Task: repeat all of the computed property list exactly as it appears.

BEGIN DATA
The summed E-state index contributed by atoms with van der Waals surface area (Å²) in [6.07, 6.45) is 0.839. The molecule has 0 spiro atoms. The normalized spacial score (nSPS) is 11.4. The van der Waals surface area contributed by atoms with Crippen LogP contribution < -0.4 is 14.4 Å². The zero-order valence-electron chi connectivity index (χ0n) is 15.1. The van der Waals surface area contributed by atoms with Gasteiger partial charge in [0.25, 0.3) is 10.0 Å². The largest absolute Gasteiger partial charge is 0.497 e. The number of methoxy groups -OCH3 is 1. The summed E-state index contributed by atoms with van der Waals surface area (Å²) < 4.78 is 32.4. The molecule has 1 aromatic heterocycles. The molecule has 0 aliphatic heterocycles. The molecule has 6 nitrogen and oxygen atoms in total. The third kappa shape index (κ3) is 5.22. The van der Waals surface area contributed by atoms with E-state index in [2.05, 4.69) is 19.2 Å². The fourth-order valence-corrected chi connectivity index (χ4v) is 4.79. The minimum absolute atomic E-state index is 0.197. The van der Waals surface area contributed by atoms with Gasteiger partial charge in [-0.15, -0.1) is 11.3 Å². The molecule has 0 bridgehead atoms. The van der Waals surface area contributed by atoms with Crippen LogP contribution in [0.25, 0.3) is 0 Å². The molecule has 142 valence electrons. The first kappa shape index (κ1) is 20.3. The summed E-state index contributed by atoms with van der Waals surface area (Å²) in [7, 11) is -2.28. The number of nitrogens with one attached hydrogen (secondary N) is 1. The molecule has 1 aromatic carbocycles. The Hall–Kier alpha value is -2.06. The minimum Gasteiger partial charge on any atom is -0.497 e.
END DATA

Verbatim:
The summed E-state index contributed by atoms with van der Waals surface area (Å²) in [6.07, 6.45) is 0.839. The molecule has 0 spiro atoms. The normalized spacial score (nSPS) is 11.4. The van der Waals surface area contributed by atoms with Crippen LogP contribution < -0.4 is 14.4 Å². The zero-order valence-electron chi connectivity index (χ0n) is 15.1. The van der Waals surface area contributed by atoms with Gasteiger partial charge in [0.25, 0.3) is 10.0 Å². The largest absolute Gasteiger partial charge is 0.497 e. The number of methoxy groups -OCH3 is 1. The summed E-state index contributed by atoms with van der Waals surface area (Å²) < 4.78 is 32.4. The molecule has 1 aromatic heterocycles. The molecule has 0 aliphatic heterocycles. The molecule has 6 nitrogen and oxygen atoms in total. The third kappa shape index (κ3) is 5.22. The van der Waals surface area contributed by atoms with E-state index in [2.05, 4.69) is 19.2 Å². The fourth-order valence-corrected chi connectivity index (χ4v) is 4.79. The minimum absolute atomic E-state index is 0.197. The van der Waals surface area contributed by atoms with Gasteiger partial charge in [-0.15, -0.1) is 11.3 Å². The molecule has 0 bridgehead atoms. The van der Waals surface area contributed by atoms with Crippen LogP contribution in [0.25, 0.3) is 0 Å². The molecule has 142 valence electrons. The first kappa shape index (κ1) is 20.3. The summed E-state index contributed by atoms with van der Waals surface area (Å²) in [7, 11) is -2.28. The number of nitrogens with one attached hydrogen (secondary N) is 1. The molecule has 1 aromatic carbocycles. The Hall–Kier alpha value is -2.06. The minimum Gasteiger partial charge on any atom is -0.497 e.